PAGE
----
New Zealand to legalise gay marriages, report
July 16, 2003
WELLINGTON - The New Zealand government plans to legalize civil weddings for
gays and give same-sex partners all the legal rights of married
couples, a newspaper reported Wednesday.
The change was in keeping with an election pledge to end
discrimination on the basis of sexual orientation by the Labour
Party, which heads a centre-left coalition, the New Zealand Herald
If it does so, New Zealand would become the third country to
recognize same-sex marriages. So far, only the Netherlands and
Belgium have done so, but Canada has announced its intentions to
pass similar legislation.
The new law in New Zealand would legalize civil unions, which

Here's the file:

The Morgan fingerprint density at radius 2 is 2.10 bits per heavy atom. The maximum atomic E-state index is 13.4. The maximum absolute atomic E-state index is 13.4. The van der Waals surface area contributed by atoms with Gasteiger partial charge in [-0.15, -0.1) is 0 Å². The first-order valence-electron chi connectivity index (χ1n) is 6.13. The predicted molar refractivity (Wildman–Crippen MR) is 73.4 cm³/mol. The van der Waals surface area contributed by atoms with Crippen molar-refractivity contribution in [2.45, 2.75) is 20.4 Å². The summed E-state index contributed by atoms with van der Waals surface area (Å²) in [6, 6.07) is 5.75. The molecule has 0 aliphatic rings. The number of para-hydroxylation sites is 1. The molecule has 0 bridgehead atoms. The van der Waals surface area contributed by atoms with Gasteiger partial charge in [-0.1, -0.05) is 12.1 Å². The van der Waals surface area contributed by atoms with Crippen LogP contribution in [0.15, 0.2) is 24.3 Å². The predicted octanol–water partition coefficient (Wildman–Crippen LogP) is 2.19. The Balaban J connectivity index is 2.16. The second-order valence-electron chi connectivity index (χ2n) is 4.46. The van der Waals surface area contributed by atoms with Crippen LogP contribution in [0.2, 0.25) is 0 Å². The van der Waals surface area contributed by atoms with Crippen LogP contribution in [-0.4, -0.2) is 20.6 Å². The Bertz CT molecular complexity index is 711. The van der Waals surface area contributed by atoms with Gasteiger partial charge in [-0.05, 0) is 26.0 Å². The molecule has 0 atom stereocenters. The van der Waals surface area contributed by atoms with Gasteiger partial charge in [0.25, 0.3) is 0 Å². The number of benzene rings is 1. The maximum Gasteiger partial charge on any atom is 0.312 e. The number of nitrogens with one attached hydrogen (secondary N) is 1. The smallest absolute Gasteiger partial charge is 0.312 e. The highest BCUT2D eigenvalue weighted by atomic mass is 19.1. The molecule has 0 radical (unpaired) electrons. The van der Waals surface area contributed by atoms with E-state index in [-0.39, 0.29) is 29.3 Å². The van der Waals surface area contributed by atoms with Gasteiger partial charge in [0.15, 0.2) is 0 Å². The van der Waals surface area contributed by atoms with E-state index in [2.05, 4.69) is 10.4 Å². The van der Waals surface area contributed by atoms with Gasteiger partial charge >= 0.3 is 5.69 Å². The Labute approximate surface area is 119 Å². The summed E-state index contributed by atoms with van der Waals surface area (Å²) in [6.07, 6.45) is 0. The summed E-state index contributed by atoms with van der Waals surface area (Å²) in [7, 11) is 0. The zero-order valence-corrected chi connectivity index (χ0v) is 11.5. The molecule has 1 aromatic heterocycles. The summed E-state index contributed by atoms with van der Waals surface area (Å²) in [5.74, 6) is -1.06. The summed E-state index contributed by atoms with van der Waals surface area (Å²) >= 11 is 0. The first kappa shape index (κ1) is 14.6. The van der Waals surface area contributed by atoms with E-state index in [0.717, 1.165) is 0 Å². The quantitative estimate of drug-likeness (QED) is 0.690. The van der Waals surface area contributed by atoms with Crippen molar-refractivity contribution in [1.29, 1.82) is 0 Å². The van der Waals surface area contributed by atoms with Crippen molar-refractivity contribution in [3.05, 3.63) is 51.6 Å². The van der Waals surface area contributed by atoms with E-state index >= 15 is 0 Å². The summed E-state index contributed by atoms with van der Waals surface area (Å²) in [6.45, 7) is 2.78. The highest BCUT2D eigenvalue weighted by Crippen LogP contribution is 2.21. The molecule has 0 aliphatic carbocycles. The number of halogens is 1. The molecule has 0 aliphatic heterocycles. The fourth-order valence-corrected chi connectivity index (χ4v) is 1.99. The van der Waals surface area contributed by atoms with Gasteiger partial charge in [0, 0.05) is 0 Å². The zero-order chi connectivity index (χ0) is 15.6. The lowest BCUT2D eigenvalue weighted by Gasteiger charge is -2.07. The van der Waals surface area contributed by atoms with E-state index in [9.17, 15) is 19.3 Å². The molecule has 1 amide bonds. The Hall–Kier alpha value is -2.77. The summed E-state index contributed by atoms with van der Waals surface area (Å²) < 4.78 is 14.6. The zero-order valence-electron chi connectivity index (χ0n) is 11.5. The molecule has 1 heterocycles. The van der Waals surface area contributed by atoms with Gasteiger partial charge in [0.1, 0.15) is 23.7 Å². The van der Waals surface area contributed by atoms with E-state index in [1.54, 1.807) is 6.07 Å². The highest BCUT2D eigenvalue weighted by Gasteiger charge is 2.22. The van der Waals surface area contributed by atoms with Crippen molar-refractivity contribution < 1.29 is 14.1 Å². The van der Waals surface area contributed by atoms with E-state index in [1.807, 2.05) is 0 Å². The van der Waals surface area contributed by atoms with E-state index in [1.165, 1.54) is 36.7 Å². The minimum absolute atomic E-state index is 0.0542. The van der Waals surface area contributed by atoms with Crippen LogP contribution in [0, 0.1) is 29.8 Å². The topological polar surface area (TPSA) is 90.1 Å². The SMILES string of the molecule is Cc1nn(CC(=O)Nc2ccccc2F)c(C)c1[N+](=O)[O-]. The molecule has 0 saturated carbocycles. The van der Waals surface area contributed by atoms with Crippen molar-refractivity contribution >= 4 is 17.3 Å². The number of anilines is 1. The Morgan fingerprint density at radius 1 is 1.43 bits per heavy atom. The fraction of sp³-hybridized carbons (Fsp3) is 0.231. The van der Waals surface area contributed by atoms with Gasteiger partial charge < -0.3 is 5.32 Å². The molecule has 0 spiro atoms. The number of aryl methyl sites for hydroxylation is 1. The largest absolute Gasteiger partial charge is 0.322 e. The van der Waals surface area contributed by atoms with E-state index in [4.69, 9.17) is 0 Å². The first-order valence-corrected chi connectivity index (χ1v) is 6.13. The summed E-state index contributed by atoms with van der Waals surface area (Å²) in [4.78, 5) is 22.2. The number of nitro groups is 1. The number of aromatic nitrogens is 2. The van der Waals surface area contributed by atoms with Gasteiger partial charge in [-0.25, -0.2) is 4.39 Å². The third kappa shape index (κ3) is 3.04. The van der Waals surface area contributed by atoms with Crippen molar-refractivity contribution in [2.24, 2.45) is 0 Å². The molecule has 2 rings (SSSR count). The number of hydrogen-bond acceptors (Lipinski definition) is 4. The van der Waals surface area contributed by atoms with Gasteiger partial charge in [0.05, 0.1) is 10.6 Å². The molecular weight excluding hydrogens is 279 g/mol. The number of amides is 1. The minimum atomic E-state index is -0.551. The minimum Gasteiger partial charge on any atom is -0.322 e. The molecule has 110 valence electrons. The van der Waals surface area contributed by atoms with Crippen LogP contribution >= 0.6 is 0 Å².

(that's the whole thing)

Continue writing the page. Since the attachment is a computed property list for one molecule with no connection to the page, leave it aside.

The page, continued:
would probably be certified by the Registry of Births, Deaths and
Marriages, the paper said.
If couples separated, they would be able to dissolve the union
after two years, just as with divorces between men and women.
The move is expected to provoke opponents such as religious
groups, which argue that civil unions weaken the sanctity of
marriage, and members of parliament will be allowed a conscience
vote on the measure, meaning they will not have to vote along party
lines, the Herald said.
It said the government was worried that more than 100 laws that
recognize only married couples of the opposite sex could be subject
to legal challenges as infringing the human rights of others.
The government has already passed legislation to recognize
property rights in de-facto and same-sex relationships, and such
unions will be recognized under new guardianship laws for children
now being debated in parliament. - Sapa-DPA
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